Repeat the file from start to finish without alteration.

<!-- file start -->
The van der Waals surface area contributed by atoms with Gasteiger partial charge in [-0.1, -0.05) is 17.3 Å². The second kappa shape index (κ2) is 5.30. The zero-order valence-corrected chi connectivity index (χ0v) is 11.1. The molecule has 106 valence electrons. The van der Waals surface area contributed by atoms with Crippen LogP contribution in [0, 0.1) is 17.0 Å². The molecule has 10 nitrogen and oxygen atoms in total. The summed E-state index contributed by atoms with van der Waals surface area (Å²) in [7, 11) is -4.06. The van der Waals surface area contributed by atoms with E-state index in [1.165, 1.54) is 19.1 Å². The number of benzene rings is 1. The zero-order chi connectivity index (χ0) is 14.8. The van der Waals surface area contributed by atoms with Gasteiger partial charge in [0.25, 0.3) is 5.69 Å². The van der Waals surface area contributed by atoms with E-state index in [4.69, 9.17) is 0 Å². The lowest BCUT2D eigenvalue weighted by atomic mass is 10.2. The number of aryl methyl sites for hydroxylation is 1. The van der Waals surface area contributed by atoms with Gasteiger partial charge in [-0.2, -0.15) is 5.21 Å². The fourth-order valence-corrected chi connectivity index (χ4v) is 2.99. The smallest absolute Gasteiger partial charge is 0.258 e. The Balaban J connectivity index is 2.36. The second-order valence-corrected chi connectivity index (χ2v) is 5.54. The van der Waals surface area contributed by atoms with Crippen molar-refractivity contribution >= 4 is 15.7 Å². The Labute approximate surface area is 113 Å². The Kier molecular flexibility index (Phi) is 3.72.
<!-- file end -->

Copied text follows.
The van der Waals surface area contributed by atoms with Gasteiger partial charge in [-0.1, -0.05) is 17.3 Å². The second kappa shape index (κ2) is 5.30. The zero-order valence-corrected chi connectivity index (χ0v) is 11.1. The molecule has 106 valence electrons. The van der Waals surface area contributed by atoms with Crippen LogP contribution in [0, 0.1) is 17.0 Å². The molecule has 10 nitrogen and oxygen atoms in total. The summed E-state index contributed by atoms with van der Waals surface area (Å²) in [7, 11) is -4.06. The van der Waals surface area contributed by atoms with E-state index in [1.165, 1.54) is 19.1 Å². The number of benzene rings is 1. The zero-order chi connectivity index (χ0) is 14.8. The van der Waals surface area contributed by atoms with Gasteiger partial charge in [0.25, 0.3) is 5.69 Å². The van der Waals surface area contributed by atoms with E-state index in [4.69, 9.17) is 0 Å². The lowest BCUT2D eigenvalue weighted by atomic mass is 10.2. The number of aryl methyl sites for hydroxylation is 1. The van der Waals surface area contributed by atoms with Gasteiger partial charge in [-0.2, -0.15) is 5.21 Å². The fourth-order valence-corrected chi connectivity index (χ4v) is 2.99. The smallest absolute Gasteiger partial charge is 0.258 e. The Balaban J connectivity index is 2.36. The second-order valence-corrected chi connectivity index (χ2v) is 5.54. The van der Waals surface area contributed by atoms with Crippen molar-refractivity contribution >= 4 is 15.7 Å². The Labute approximate surface area is 113 Å². The Kier molecular flexibility index (Phi) is 3.72.